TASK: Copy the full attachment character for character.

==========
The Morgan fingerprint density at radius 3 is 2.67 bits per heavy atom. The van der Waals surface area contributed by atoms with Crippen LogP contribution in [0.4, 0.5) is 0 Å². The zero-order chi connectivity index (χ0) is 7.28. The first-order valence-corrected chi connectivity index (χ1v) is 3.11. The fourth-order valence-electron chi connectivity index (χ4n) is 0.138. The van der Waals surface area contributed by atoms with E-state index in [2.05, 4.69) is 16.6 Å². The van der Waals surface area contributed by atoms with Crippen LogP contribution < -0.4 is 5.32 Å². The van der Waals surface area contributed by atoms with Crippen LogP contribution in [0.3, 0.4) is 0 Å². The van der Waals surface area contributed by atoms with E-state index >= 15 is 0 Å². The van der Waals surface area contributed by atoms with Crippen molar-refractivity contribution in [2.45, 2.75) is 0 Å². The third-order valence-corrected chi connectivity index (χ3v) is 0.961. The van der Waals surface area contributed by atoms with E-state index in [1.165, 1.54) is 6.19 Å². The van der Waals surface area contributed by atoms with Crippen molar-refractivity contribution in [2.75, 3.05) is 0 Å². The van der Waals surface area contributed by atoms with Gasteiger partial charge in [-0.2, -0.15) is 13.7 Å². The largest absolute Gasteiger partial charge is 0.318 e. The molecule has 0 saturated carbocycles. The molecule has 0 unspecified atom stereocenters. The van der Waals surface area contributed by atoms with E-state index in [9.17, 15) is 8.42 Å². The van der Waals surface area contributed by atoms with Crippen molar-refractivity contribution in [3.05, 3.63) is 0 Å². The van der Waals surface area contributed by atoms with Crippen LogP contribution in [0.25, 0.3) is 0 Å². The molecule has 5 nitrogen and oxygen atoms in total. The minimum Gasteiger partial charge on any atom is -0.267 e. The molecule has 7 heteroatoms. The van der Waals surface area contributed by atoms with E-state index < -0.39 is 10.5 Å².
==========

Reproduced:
The Morgan fingerprint density at radius 3 is 2.67 bits per heavy atom. The van der Waals surface area contributed by atoms with Crippen LogP contribution in [0.4, 0.5) is 0 Å². The zero-order chi connectivity index (χ0) is 7.28. The first-order valence-corrected chi connectivity index (χ1v) is 3.11. The fourth-order valence-electron chi connectivity index (χ4n) is 0.138. The van der Waals surface area contributed by atoms with E-state index in [2.05, 4.69) is 16.6 Å². The van der Waals surface area contributed by atoms with Crippen LogP contribution < -0.4 is 5.32 Å². The van der Waals surface area contributed by atoms with Crippen LogP contribution in [0.3, 0.4) is 0 Å². The van der Waals surface area contributed by atoms with E-state index >= 15 is 0 Å². The van der Waals surface area contributed by atoms with Crippen molar-refractivity contribution in [2.45, 2.75) is 0 Å². The third-order valence-corrected chi connectivity index (χ3v) is 0.961. The van der Waals surface area contributed by atoms with E-state index in [1.165, 1.54) is 6.19 Å². The van der Waals surface area contributed by atoms with Crippen molar-refractivity contribution in [2.75, 3.05) is 0 Å². The van der Waals surface area contributed by atoms with Gasteiger partial charge in [-0.2, -0.15) is 13.7 Å². The largest absolute Gasteiger partial charge is 0.318 e. The molecule has 0 saturated carbocycles. The molecule has 0 unspecified atom stereocenters. The van der Waals surface area contributed by atoms with E-state index in [9.17, 15) is 8.42 Å². The van der Waals surface area contributed by atoms with Crippen molar-refractivity contribution in [3.05, 3.63) is 0 Å². The van der Waals surface area contributed by atoms with Crippen LogP contribution in [0.25, 0.3) is 0 Å². The molecule has 5 nitrogen and oxygen atoms in total. The minimum Gasteiger partial charge on any atom is -0.267 e. The molecule has 7 heteroatoms. The van der Waals surface area contributed by atoms with E-state index < -0.39 is 10.5 Å².